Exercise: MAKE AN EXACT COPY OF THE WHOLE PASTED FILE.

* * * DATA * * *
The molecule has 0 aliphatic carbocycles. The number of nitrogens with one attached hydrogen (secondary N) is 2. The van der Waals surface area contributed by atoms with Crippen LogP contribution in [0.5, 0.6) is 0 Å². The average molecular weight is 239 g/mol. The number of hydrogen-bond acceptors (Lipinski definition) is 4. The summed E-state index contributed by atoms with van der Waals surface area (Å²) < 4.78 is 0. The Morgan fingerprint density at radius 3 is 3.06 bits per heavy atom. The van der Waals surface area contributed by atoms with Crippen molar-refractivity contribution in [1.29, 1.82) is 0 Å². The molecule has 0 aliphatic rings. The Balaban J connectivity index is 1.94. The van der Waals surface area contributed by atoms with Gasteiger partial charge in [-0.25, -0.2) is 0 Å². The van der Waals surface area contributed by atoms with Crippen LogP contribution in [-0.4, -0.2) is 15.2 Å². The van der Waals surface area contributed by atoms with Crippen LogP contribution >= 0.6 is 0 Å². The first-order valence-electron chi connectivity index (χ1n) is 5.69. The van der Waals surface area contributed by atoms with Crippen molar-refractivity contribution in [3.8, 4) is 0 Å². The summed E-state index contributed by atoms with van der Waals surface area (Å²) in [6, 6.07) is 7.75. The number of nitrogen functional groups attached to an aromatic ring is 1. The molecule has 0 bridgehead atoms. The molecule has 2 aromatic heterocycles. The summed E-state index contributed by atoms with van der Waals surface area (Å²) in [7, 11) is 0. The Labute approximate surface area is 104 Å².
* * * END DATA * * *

The molecule has 0 aliphatic carbocycles. The number of nitrogens with one attached hydrogen (secondary N) is 2. The van der Waals surface area contributed by atoms with Crippen LogP contribution in [0.5, 0.6) is 0 Å². The average molecular weight is 239 g/mol. The number of hydrogen-bond acceptors (Lipinski definition) is 4. The summed E-state index contributed by atoms with van der Waals surface area (Å²) < 4.78 is 0. The Morgan fingerprint density at radius 3 is 3.06 bits per heavy atom. The van der Waals surface area contributed by atoms with Crippen molar-refractivity contribution in [1.29, 1.82) is 0 Å². The molecule has 0 aliphatic rings. The Balaban J connectivity index is 1.94. The van der Waals surface area contributed by atoms with Gasteiger partial charge in [-0.25, -0.2) is 0 Å². The van der Waals surface area contributed by atoms with Crippen LogP contribution in [-0.4, -0.2) is 15.2 Å². The van der Waals surface area contributed by atoms with Crippen LogP contribution >= 0.6 is 0 Å². The first-order valence-electron chi connectivity index (χ1n) is 5.69. The van der Waals surface area contributed by atoms with Crippen molar-refractivity contribution in [3.8, 4) is 0 Å². The summed E-state index contributed by atoms with van der Waals surface area (Å²) in [6, 6.07) is 7.75. The number of nitrogen functional groups attached to an aromatic ring is 1. The molecule has 0 bridgehead atoms. The molecule has 2 aromatic heterocycles. The summed E-state index contributed by atoms with van der Waals surface area (Å²) in [7, 11) is 0. The Labute approximate surface area is 104 Å².